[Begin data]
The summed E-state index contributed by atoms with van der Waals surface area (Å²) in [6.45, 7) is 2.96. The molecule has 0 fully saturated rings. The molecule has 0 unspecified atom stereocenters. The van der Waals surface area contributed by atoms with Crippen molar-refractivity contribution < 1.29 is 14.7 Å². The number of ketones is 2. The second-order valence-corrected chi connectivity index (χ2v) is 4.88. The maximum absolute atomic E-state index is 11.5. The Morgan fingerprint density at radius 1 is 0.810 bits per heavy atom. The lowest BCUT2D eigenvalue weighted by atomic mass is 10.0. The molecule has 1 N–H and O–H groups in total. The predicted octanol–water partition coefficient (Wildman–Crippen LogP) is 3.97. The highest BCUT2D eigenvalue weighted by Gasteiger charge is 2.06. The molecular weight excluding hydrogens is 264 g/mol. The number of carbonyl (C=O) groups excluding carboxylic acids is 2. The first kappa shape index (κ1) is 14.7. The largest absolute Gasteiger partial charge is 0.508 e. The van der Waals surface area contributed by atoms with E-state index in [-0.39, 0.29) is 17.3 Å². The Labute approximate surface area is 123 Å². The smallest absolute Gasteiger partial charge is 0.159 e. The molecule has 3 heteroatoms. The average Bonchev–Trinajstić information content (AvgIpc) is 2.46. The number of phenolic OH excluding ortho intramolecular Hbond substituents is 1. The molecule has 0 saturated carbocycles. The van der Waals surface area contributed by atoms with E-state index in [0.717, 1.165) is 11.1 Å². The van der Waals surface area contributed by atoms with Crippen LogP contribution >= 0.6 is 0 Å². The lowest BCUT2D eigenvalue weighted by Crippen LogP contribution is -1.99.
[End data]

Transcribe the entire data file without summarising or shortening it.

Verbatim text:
The summed E-state index contributed by atoms with van der Waals surface area (Å²) in [6.45, 7) is 2.96. The molecule has 0 fully saturated rings. The molecule has 0 unspecified atom stereocenters. The van der Waals surface area contributed by atoms with Crippen molar-refractivity contribution < 1.29 is 14.7 Å². The number of ketones is 2. The second-order valence-corrected chi connectivity index (χ2v) is 4.88. The maximum absolute atomic E-state index is 11.5. The Morgan fingerprint density at radius 1 is 0.810 bits per heavy atom. The lowest BCUT2D eigenvalue weighted by atomic mass is 10.0. The molecule has 1 N–H and O–H groups in total. The predicted octanol–water partition coefficient (Wildman–Crippen LogP) is 3.97. The highest BCUT2D eigenvalue weighted by Gasteiger charge is 2.06. The molecular weight excluding hydrogens is 264 g/mol. The number of carbonyl (C=O) groups excluding carboxylic acids is 2. The first kappa shape index (κ1) is 14.7. The largest absolute Gasteiger partial charge is 0.508 e. The van der Waals surface area contributed by atoms with E-state index in [-0.39, 0.29) is 17.3 Å². The Labute approximate surface area is 123 Å². The smallest absolute Gasteiger partial charge is 0.159 e. The molecule has 3 heteroatoms. The average Bonchev–Trinajstić information content (AvgIpc) is 2.46. The number of phenolic OH excluding ortho intramolecular Hbond substituents is 1. The molecule has 0 saturated carbocycles. The van der Waals surface area contributed by atoms with E-state index in [0.717, 1.165) is 11.1 Å². The van der Waals surface area contributed by atoms with Crippen LogP contribution >= 0.6 is 0 Å². The lowest BCUT2D eigenvalue weighted by Crippen LogP contribution is -1.99.